An Operational Process for Workforce Planning

An Operational Process for Workforce Planning

Robert M. Emmerichs
Cheryl Y. Marcum
Albert A. Robbert
Copyright Date: 2004
Edition: 1
Published by: RAND Corporation
Pages: 78
https://www.jstor.org/stable/10.7249/mr1684-1osd
  • Cite this Item
  • Book Info
    An Operational Process for Workforce Planning
    Book Description:

    Workforce planning is an activity intended to ensure that investment in human capital results in the timely capability to effectively carry out an organization's strategic intent. This report examines the purposes of workforce planning, identifies key factors contributing to successful workforce planning, and describes a RAND-developed process for conducting workforce planning.

    eISBN: 978-0-8330-4835-6
    Subjects: Transportation Studies, Management & Organizational Behavior, Technology

Table of Contents

  1. Front Matter
    (pp. i-ii)
  2. PREFACE
    (pp. iii-iv)
  3. Table of Contents
    (pp. v-vi)
  4. FIGURES
    (pp. vii-viii)
  5. SUMMARY
    (pp. ix-xiv)
  6. ACKNOWLEDGMENTS
    (pp. xv-xvi)
  7. ACRONYMS
    (pp. xvii-xviii)
  8. Chapter One INTRODUCTION
    (pp. 1-4)

    Workforce planning is neither a new activity nor an ephemeral management craze. Organizations in the private sector have engaged in workforce planning for decades.¹ It is, however, a relatively recent activity throughout most of the federal government, with some notable exceptions such as planning for military forces by the military services in the Department of Defense (DoD). Although a large number of impending retirements stimulated interest in civilian workforce planning in the DoD and many other federal agencies,² some agencies have taken the next step and incorporated workforce planning into their overall planning process.³

    Unfortunately, widespread discussion of workforce planning...

  9. Chapter Two A GOAL-ORIENTED VIEW: THE PURPOSE OF STRATEGIC WORKFORCE PLANNING
    (pp. 5-6)

    The definition of workforce planning affords insight into its purpose. For example, the National Academy of Public Administration (2000, p. 1) defines strategic workforce planning as “a systematic process for identifying the human capital required to meet organizational goals and for developing the strategies to meet these requirements.” Ripley (2000, p. 1) suggests that workforce planning is “a systematic assessment of workforce content and composition issues and [determination of] what actions must be taken to respond to future needs.”

    Building on these and similar definitions, we concluded that organizations employ workforce planning to accomplish at least three purposes:

    to obtain...

  10. Chapter Three A STRUCTURAL VIEW: THEMES AND A BLUEPRINT FOR WORKFORCE PLANNING
    (pp. 7-28)

    This chapter presents the structural view of workforce planning. It describes a comprehensive conceptual foundation upon which an organization can build when engaging in the workforce planning process at the business unit or business line level. To establish this foundation, we first pose four thematic questions any operational workforce planning process must answer. We then use these questions to construct a workforce planning blueprint that describes the essential components of workforce planning. To convert the workforce planning blueprint into reality, however, an organization needs a process for engaging its key participants. Chapter Four describes that organizational process.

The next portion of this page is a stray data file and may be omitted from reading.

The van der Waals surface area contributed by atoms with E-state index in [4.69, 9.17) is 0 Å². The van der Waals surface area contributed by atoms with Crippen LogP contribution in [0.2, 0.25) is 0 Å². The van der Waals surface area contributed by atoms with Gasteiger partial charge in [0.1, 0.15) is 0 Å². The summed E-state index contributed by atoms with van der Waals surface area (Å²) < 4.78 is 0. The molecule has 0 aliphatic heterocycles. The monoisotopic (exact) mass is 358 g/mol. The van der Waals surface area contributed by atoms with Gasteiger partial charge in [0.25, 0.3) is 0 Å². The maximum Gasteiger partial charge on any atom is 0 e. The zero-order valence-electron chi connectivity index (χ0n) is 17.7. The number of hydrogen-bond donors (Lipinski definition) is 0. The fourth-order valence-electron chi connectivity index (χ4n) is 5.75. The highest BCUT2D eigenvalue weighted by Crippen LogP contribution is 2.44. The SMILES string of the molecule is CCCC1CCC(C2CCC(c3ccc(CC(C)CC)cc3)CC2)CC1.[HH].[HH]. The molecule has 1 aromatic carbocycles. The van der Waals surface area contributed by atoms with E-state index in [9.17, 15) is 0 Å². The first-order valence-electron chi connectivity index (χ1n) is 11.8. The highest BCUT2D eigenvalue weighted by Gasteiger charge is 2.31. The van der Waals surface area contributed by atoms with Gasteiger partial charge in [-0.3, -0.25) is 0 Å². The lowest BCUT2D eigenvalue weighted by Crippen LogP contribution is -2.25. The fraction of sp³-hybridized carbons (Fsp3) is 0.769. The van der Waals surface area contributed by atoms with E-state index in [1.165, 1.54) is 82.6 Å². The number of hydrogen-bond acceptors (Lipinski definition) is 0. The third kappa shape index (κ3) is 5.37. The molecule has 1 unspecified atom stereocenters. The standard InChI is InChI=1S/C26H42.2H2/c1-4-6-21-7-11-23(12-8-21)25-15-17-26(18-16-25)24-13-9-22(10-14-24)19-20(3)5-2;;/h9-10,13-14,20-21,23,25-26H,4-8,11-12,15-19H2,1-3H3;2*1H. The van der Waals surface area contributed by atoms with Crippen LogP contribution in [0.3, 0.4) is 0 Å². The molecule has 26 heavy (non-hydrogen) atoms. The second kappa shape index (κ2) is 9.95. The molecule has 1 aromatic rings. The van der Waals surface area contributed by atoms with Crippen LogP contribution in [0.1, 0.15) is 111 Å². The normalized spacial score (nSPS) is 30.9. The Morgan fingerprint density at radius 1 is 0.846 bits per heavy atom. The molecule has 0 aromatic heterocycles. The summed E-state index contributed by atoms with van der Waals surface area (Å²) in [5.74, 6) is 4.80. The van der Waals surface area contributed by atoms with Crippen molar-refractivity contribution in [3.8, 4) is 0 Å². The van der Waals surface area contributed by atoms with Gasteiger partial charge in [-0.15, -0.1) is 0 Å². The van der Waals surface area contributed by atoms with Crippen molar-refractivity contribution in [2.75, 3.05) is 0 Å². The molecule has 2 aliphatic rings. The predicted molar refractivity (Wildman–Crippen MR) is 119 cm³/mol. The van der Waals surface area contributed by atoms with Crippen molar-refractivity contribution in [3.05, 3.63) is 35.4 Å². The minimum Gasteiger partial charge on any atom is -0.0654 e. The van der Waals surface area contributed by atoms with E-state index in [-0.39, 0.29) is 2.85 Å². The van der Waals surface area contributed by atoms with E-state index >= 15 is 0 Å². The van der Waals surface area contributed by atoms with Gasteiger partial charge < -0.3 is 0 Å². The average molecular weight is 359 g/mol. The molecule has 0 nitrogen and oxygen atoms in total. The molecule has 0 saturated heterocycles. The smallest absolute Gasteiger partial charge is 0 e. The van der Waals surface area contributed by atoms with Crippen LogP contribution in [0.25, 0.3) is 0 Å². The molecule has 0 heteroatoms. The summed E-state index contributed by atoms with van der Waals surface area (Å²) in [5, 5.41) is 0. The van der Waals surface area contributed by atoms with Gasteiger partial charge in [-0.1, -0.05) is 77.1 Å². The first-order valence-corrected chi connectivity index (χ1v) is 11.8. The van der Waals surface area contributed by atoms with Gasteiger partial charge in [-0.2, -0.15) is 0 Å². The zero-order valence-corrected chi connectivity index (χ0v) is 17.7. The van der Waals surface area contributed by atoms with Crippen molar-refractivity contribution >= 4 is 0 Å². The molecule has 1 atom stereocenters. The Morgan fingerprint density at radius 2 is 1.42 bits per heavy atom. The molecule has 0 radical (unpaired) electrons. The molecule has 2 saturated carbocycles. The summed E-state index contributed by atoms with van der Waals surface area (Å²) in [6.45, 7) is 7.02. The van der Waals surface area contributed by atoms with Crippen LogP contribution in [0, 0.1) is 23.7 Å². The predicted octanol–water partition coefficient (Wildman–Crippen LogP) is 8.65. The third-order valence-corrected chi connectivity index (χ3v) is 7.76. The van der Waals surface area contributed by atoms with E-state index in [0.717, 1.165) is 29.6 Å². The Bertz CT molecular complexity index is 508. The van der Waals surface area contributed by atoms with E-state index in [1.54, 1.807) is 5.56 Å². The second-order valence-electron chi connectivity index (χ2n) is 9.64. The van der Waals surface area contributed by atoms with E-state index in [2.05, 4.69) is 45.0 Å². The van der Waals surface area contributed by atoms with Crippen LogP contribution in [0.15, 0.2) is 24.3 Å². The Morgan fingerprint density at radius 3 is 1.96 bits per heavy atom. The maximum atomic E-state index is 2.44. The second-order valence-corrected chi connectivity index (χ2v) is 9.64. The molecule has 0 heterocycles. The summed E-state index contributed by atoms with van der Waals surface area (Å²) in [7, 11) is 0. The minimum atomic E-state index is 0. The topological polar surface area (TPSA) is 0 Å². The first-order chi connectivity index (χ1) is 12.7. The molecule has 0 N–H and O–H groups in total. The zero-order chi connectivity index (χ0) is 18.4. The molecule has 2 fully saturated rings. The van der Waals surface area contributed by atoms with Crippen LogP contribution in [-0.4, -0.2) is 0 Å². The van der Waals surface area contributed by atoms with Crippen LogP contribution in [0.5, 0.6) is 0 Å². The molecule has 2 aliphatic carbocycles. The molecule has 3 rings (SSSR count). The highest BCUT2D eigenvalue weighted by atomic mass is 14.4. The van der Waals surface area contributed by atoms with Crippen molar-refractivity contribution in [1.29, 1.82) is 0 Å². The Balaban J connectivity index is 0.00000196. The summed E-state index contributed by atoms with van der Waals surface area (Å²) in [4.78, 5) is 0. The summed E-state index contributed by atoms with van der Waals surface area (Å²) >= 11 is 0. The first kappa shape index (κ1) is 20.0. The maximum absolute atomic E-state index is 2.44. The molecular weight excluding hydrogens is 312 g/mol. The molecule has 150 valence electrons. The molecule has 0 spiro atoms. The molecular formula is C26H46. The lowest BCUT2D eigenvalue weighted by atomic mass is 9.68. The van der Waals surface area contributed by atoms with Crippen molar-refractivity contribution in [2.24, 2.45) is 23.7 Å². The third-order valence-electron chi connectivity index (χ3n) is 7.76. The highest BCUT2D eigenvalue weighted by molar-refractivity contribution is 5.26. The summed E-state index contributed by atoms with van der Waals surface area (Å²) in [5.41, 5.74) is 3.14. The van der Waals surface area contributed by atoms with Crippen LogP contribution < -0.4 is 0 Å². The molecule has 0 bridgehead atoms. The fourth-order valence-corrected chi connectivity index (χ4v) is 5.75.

Planning sets out...

  11. Chapter Four A PROCESS VIEW: FOUR STEPS TO WORKFORCE PLANNING
    (pp. 29-44)

    The blueprint described in Chapter Three provides the foundation—the information needed—to answer the four thematic questions underlying workforce planning. This chapter describes a four-step process any organization can use to engage its key participants in gathering and employing that information to accomplish the three purposes of workforce planning set forth in Chapter Two. We begin by defining the intent of the process. We then describe the four steps. We conclude with observations on the key features of the process—related to the critical role of executive and line judgments, an incremental approach for using existing data to estimate...

  12. Chapter Five KEY SUCCESS FACTORS IN WORKFORCE PLANNING
    (pp. 45-48)

    As described in Chapter Three, three key factors lead to successful workforce planning: active executive and line participation, accurate and relevant data, and sophisticated workload and inventory projection models. In this chapter, we set out our major recommendations relevant to these factors to enhance the effectiveness of the workforce planning activity. We end with a concluding summary.

    The line of sight between how leaders want to carry out business in the future and the human capital capabilities needed to do that effectively is clearest at the business unit level (or below). Even so, characterizing the capabilities needed is not an...

  13. Appendix A. THE ACQUISITION WORKFORCE PROJECTION MODEL
    (pp. 49-54)
  14. Appendix B. SAMPLE AGENDA FOR CONDUCTING THE WORKFORCE PLANNING PROCESS
    (pp. 55-58)
  15. REFERENCES
    (pp. 59-60)